More Than 3,000 People Got Naked and Painted Themselves Blue in England This Weekend

Tunick is known for his “ambitious” pieces featuring hordes of naked people: This particular one was to represent the rising sea levels caused by climate change, Tunick told The Guardian. “It’s the idea that the bodies and humanity is flooding the streets,” he explained. “The natural, soft vulnerable body that’s up against the concrete world – it creates a dynamic that interests me.”

The weather on Saturday in Hull was reportedly not great, but that didn’t stop anyone from participating. Tunick told the Daily Mailhe couldn’t “believe” the participants’ resolve: “It was cold, it was chilly, people had to put lotion-like paint all over their bodies – every part.”

read more – Source: Yahoo Beauty

a day with spencer Tunick in Hull

The day I got naked for Spencer Tunick

Standing naked in the centre of Hull in the small hours of the morning is not something I ever expected to be doing. But that’s where I found myself on Saturday, wearing nothing but my own skin, painted blue, alongside 3,200 other like-minded people, shivering slightly in the dawn breeze.

As soon as I heard about Spencer Tunick’s vision for his latest artwork, Sea of Hull, back in March, I registered to take part. I’m not even from Hull – I’m a recent graduate living in the countryside outside York – but I couldn’t pass up the experience of posing naked for a world famous photographer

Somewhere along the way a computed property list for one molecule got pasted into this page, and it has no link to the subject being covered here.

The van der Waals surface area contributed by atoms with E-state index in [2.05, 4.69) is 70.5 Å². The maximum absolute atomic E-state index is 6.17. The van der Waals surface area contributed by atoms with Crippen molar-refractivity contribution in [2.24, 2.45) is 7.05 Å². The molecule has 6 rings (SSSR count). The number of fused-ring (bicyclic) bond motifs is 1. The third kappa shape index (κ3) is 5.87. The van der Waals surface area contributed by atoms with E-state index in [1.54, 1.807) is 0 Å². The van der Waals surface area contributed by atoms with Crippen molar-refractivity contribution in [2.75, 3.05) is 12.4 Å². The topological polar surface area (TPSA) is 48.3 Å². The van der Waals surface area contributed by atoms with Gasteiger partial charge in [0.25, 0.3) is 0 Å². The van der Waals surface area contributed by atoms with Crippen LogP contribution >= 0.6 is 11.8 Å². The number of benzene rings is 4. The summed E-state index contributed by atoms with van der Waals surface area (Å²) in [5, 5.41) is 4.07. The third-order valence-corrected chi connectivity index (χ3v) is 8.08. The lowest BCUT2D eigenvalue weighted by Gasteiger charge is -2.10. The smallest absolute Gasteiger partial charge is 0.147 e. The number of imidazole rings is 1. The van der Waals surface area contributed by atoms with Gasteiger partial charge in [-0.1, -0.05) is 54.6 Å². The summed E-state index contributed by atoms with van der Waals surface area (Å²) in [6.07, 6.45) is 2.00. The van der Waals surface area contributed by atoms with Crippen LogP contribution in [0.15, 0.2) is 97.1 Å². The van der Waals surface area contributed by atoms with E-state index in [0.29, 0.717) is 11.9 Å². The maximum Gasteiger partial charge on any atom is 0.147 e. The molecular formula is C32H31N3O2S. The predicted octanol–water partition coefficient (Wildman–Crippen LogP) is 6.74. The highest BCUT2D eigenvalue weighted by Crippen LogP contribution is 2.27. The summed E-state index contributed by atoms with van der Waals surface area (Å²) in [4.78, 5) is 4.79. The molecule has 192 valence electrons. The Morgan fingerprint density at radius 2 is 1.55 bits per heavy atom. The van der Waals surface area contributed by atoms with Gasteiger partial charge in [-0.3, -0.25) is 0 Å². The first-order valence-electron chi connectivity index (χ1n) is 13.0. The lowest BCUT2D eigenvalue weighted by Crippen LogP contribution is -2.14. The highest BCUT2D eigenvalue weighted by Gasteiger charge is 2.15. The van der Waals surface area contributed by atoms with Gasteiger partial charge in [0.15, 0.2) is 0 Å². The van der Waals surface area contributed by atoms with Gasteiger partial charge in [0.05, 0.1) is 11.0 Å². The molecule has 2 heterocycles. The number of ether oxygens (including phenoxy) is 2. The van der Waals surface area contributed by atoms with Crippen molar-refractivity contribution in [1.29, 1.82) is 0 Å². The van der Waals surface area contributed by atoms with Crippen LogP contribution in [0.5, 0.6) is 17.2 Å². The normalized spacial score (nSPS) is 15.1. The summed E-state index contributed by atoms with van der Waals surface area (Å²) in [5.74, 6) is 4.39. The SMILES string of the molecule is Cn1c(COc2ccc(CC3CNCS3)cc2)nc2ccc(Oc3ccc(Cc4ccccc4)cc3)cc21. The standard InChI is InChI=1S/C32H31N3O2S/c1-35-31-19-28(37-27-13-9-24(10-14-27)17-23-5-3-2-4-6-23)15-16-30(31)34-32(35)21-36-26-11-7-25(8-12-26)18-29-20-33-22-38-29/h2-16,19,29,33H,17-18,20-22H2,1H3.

read more – Source: The Guardian

photos from community sanctioned sea of hull on FB banned called perverted

Facebook bans Sea of Hull photos for showing ‘nudity and sexual activity’

A woman who posted a photo of Sea of Hull on Facebook has been banned from the social media site for three days.

Elly Mortimer, 46, shared selfies she took as well as photos that were circulated in the media after taking part in Spencer Tunick’s “spectacular” nude art installation.

read more – Source: Hull Daily Mall

Maybe Facebook Would Let Photographer Spencer Tunick Post Naked Pics If He Worked for Sports Illustrated

world renowned photographer runs afoul of Facebook policies

Maybe Facebook Would Let Photographer Spencer Tunick Post Naked Pics If He Worked for Sports Illustrated

Tunick was slightly uncomfortable with that plan, telling us he was ambivalent about the idea that “someone in an office in the middle of wherever – Nebraska, San Francisco – that one person decides what’s OK or not when it comes to the body in art.” But he was game to give it a try. On Valentine’s Day, Tunick sent over six photos, which Park told him he’d forwarded to the company’s “policy folks.” Four days later, Tunick got his answer.

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The Naked World of Spencer Tunick

The Naked World of Spencer Tunick

 

For 20 years now, New York-based photographer Spencer Tunick has been creating human art installations all over the world, calling together volunteers by the hundreds or thousands, asking them to remove their clothes, and photographing them in massive groups. His philosophy is that “individuals en masse, without their clothing, grouped together, metamorphose into a new shape.” He aims to create an architecture of flesh, where the masses of human bodies blend with the landscape, or juxtapose with architecture. Collected here are images from several of his installations as they were being composed. Warning: The following photos all depict naked human bodies, and are not screened out. The nudity is central to Tunick’s art. [33 photos]